How do you introduce a big, new, powerful diesel engine? When Ford's truck team asked that of Andy Jacobson, Design Director for Ford trucks, he recognized he had two challenges. The easier was to come up with a concept that would attract everyone's attention to the 7.3 liter direct injection turbocharged diesel with 420 lb-ft of torque. More difficult was not to tip Ford's hand about the redesigned F-250 truck line scheduled for release as 1997 models.

The solution? "We deliberately made it unlike anything that we were working on in order not to give the competition any clues as to the direction our truck designs were heading," Jacobson recalled.

The team Jacobson turned loose on Power Stroke was led by Dennis Reardon. Soo Kang was the principal designer. Their Power Stroke concept was, indeed, very different. The key to making the new 7.3 liter Power Stroke turbo-diesel stand out was to make the Power Stroke concept as rugged and hard-working as the new engine. Ford's mission was to highlight the new diesel's towing capability so the concept was given dual rear wheels running LT265/70R-17 BFGoodrich Proto T/A tires on custom directional billet aluminum wheels. Built on a 1993 Ford F-350 extended cab dually chassis, the Power Stroke concept's wheelbase is stretched 10 inches but the rear overhang has been cut to keep the bed itself in proportion. Power Stroke concept's working, towing aspect is completed by a chromed fifth wheel with body-color mount permanently installed in the bed and four chrome cleats in the corners of the bed floor for cargo tiedown. The body color dual level rear bumper is accented by chromed diamond plate step inserts and a tow ball on the lower level. Tri-bar taillights flanking the tail gate complete the Power Stroke concept's presentation. Up front this impressive rig features a unique curved grille topped by a matte grey insert that extends from the extremities of the headlights all the way across the concept's nose in front of the hood and encompasses fully covered headlight assemblies with projector-style lights. A pair of fog lights are enclosed within the lower fascia which also hides an 8,000 pound winch and tow hooks. The hood itself is formed of fiberglass with carbon fiber decals. Ford's designers cleverly exposed the underlying carbon fiber to form the "DI Turbo Diesel" identification on each side of the hood's power bulge. A chrome accent strip extends from the ends of the grille along the Power Stroke concept's sides, drawing attention to the neatly formed running boards with inset chromed diamond plate steps that are integrated with the body.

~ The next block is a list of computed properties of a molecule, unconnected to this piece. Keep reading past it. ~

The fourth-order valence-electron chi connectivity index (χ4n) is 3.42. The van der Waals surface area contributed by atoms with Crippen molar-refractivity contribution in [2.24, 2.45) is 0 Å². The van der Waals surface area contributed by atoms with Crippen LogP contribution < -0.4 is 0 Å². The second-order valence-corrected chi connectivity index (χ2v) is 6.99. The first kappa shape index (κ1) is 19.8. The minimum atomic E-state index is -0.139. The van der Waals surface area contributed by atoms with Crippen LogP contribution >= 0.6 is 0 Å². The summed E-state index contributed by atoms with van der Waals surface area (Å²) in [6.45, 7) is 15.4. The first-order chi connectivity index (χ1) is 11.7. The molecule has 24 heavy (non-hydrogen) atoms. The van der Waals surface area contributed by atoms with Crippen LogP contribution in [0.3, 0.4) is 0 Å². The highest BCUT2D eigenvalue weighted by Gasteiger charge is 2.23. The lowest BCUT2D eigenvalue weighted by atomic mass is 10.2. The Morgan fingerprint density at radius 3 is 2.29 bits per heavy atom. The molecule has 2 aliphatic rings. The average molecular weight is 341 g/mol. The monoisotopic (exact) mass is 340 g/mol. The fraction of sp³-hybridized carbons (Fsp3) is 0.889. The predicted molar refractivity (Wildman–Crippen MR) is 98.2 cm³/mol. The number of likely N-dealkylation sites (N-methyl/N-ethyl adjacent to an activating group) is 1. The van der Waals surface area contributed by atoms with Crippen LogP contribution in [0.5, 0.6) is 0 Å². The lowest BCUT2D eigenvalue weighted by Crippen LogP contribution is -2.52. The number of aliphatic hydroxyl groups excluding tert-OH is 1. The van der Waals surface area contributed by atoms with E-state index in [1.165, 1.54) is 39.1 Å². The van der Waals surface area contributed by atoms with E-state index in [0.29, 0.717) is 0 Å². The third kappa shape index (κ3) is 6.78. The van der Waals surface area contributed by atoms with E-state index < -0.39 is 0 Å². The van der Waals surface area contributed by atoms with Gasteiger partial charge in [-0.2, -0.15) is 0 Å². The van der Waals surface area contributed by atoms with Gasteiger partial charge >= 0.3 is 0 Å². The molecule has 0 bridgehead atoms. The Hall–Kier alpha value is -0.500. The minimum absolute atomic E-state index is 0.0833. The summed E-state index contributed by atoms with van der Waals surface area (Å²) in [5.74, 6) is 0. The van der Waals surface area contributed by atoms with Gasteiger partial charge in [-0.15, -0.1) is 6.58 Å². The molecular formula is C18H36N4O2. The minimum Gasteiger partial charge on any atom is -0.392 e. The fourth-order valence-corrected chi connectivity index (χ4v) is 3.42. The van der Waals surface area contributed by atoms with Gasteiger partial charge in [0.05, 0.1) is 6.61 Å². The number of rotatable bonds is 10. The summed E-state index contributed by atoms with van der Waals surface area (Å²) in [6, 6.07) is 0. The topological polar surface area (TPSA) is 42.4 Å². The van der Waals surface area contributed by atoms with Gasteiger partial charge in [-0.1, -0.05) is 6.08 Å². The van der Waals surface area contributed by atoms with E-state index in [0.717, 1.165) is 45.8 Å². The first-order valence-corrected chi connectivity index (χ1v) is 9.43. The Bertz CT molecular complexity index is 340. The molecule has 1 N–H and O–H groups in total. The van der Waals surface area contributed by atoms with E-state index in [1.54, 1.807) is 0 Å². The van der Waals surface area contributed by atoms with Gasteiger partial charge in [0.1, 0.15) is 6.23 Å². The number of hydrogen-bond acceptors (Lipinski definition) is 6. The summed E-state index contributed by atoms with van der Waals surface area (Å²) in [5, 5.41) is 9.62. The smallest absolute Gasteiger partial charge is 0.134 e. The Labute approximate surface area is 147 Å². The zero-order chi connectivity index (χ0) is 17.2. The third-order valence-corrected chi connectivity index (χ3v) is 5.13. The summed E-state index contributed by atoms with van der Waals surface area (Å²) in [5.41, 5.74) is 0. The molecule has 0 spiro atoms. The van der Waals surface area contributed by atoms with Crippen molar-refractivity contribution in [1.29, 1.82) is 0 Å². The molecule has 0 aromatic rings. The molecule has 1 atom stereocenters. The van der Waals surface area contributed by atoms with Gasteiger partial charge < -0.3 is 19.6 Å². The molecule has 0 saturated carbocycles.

The two door cab has a wraparound plexiglass windshield which looks "fast". It is shaded by a sun visor integrated with the roof and incorporating air vent slots to lower aerodynamic drag. The cab is topped by five integrated rooftop marker lights and there are work lights in the upper corners of the cab extension at the front of the bed to aid trailer hookup.

Inside, leather captain's chairs make sure the driver and passenger are comfortable on long hauls. Wide doors make it easy to step in from the integrated running boards. Occupants are also provided with all the comforts of a modern-day passenger car including power locks, air conditioning, power steering, power brakes and a cassette stereo. It is of note that this model does not have side windows and the cab section floor boards and inner section are production steel which then has a fiberglass "skin" adhered to it. The outside mirrors, which were very advanced for their day, have built in turn, stop and reverse indicators.

The Power Stroke concept is cleverly different from the new F-250 the design team wanted to protect, but at the same time it is distinctively Ford. The distinctive nose draws attention to its hood and the new DI diesel that resides within, which is, after all, the Power Stroke concept's purpose.

As offered here it is in show quality condition, with excellent, unblemished and vivid "Sierra Sun Pearl" paint that stands out in any crowd. The interior is pristine and the Power Stroke concept's chrome is brilliant. So is its concept.

SOURCE: Christie’s